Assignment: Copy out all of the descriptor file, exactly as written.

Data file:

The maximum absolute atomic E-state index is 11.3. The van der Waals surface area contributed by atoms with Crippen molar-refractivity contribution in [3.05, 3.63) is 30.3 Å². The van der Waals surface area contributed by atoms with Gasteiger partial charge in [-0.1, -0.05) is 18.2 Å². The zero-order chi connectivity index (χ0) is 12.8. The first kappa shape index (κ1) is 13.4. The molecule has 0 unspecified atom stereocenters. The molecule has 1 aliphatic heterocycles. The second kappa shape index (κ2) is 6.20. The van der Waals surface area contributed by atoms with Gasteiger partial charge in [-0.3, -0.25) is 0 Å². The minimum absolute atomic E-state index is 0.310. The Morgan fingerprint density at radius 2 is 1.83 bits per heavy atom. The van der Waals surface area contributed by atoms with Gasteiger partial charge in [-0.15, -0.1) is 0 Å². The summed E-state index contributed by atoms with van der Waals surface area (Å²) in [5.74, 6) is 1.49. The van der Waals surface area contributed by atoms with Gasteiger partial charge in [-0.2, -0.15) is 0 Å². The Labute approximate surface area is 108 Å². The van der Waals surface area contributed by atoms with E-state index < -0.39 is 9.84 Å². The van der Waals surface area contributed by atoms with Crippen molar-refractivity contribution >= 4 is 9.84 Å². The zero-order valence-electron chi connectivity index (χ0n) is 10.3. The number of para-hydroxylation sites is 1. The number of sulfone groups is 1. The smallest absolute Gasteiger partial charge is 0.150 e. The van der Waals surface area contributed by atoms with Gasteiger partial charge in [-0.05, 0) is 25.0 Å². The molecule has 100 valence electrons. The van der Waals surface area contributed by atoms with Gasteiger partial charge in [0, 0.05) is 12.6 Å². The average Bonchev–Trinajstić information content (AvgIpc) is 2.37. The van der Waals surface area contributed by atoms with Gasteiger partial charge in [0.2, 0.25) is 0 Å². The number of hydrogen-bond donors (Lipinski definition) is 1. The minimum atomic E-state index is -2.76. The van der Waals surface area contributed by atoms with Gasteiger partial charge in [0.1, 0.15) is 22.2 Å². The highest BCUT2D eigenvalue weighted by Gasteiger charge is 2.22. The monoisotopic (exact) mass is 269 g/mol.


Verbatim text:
The maximum absolute atomic E-state index is 11.3. The van der Waals surface area contributed by atoms with Crippen molar-refractivity contribution in [3.05, 3.63) is 30.3 Å². The van der Waals surface area contributed by atoms with Gasteiger partial charge in [-0.1, -0.05) is 18.2 Å². The zero-order chi connectivity index (χ0) is 12.8. The first kappa shape index (κ1) is 13.4. The molecule has 0 unspecified atom stereocenters. The molecule has 1 aliphatic heterocycles. The second kappa shape index (κ2) is 6.20. The van der Waals surface area contributed by atoms with Gasteiger partial charge in [-0.3, -0.25) is 0 Å². The minimum absolute atomic E-state index is 0.310. The Morgan fingerprint density at radius 2 is 1.83 bits per heavy atom. The van der Waals surface area contributed by atoms with Gasteiger partial charge in [-0.15, -0.1) is 0 Å². The summed E-state index contributed by atoms with van der Waals surface area (Å²) in [5.74, 6) is 1.49. The van der Waals surface area contributed by atoms with Gasteiger partial charge in [-0.2, -0.15) is 0 Å². The Labute approximate surface area is 108 Å². The van der Waals surface area contributed by atoms with E-state index < -0.39 is 9.84 Å². The van der Waals surface area contributed by atoms with Crippen molar-refractivity contribution >= 4 is 9.84 Å². The zero-order valence-electron chi connectivity index (χ0n) is 10.3. The number of para-hydroxylation sites is 1. The number of sulfone groups is 1. The smallest absolute Gasteiger partial charge is 0.150 e. The van der Waals surface area contributed by atoms with Gasteiger partial charge in [-0.05, 0) is 25.0 Å². The molecule has 100 valence electrons. The van der Waals surface area contributed by atoms with Gasteiger partial charge in [0, 0.05) is 12.6 Å². The average Bonchev–Trinajstić information content (AvgIpc) is 2.37. The van der Waals surface area contributed by atoms with Gasteiger partial charge in [0.2, 0.25) is 0 Å². The number of hydrogen-bond donors (Lipinski definition) is 1. The minimum atomic E-state index is -2.76. The van der Waals surface area contributed by atoms with Gasteiger partial charge in [0.1, 0.15) is 22.2 Å². The highest BCUT2D eigenvalue weighted by Gasteiger charge is 2.22. The monoisotopic (exact) mass is 269 g/mol.